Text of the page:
Landscape Designer Catriona Rowbotham has been tasked with boosting the biodiversity and wellbeing of staff at CABE’s headquarters on an industrial estate surrounded by busy roads.
In 2019, CABE began upon a project to refurbish Lutyens House in Northampton, its office HQ. The aim is to use this project as a showcase for best practice by reducing carbon emissions by 90%.
The carbon footprint has been kept as low as possible by reusing and recycling – for instance, by only allowing the use of refurbished furniture and refurbishing all the existing doors. Although all the windows had to be replaced to provide a more comfortable indoor environment and reduce heat loss, CABE has worked hard to measure whether replacing the existing radiators was necessary and concluded that they would be kept and in future will work alongside an air source heat pump (ASHP). The knee-jerk reaction to such a refurbishment project is to externally insulate, but CABE was able to make significant carbon savings from various refurbishment measures such as new roof insulation and windows, which outweighed the usefulness of the external insulation option. With the client and architect Stagg Architects working closely together, it provided an inspiring antithesis to the standard ‘rip it out and start again’ approach.
As part of this project, CABE has tasked my practice Catriona Rowbotham Garden Design with the redesign of the landscape surrounding the building. The brief is to provide staff with an attractive external space, add planting to shade windows, shelter the site from traffic and noise pollution, and increase biodiversity.
To this I have added my own practice aims: to increase connection with the seasons and to encourage staff outside, either to sit and work, have walking meetings or take outside breaks – all of which would increase their wellbeing.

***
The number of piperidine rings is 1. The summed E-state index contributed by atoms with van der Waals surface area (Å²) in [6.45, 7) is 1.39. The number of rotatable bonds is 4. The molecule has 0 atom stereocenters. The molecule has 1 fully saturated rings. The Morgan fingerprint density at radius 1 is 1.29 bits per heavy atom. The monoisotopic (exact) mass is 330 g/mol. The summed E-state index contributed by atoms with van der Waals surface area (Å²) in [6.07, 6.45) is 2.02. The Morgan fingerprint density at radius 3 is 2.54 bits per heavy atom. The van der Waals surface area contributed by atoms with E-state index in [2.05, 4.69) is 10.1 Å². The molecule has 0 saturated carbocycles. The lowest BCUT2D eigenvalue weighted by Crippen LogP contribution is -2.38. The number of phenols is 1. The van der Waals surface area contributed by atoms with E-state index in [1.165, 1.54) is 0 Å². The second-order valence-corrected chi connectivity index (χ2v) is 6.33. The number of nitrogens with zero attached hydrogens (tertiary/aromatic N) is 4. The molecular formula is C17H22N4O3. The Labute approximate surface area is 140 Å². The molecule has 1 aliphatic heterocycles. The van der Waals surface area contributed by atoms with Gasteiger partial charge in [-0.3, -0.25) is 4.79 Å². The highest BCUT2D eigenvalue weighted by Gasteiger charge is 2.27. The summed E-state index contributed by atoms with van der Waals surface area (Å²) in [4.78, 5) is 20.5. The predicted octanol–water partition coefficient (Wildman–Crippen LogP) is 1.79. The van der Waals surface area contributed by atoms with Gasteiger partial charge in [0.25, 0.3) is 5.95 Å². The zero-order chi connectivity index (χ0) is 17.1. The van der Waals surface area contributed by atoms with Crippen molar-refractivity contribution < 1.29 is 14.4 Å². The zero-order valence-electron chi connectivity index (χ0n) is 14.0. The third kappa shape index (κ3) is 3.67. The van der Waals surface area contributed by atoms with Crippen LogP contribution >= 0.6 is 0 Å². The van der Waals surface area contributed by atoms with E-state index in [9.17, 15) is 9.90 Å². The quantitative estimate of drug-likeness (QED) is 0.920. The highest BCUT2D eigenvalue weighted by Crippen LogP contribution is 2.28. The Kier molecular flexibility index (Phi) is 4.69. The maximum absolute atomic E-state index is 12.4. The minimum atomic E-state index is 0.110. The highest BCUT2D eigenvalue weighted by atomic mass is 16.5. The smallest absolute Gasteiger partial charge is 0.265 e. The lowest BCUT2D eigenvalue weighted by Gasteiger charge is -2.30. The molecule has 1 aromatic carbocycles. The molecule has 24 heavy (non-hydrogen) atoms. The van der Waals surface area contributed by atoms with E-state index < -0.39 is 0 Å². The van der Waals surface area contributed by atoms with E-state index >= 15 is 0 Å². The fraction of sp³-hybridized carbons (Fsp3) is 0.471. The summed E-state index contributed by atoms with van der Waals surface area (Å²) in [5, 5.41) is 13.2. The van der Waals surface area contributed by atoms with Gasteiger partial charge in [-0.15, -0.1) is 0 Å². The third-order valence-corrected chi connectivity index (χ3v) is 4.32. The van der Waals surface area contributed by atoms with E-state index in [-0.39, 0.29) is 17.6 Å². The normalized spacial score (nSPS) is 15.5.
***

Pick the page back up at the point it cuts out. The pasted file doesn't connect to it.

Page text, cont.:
Noise and pollution
When first visiting the site, the issues with the existing landscape became clear. The site is surrounded by noisy roads and the pollution there – measured by Architype before any work was started – was at a greater level than on the London Underground. Surrounding much of the site is an ugly metal fence, and the entrance to the building itself is underwhelming with overgrown box, some ivy as ground cover and not much else.
Elsewhere, poor scrubby grass around most of the site has a maintenance routine of leaf clearance, mowing and weedkiller. Perhaps unsurprisingly, the only staff that use the half acre of soft landscaping around the building are the smokers who huddle close to the building. On the positive side, there are stands of beautiful mature trees, planted in the 1970s, surrounding the site, with canopies that can be appreciated from the first-floor office windows.
Part of the site has been earmarked by the architect for a new formal breakout garden leading from the new conference rooms for staff and visitors to gather, rest or work. However, the rest of the site is really a blank canvas, so in my case there is not much to remove before starting again.
In order to provide a series of diverse habitats, the site has been diagrammatically divided into areas, with the use, existing tree cover and orientation informing the planting style for each area. More naturalistic planting styles will be used in four types of area around the perimeter of the site, with that planting then being repeated in the more formally maintained areas closer to the building so that there is a coherence to the planting around the whole site.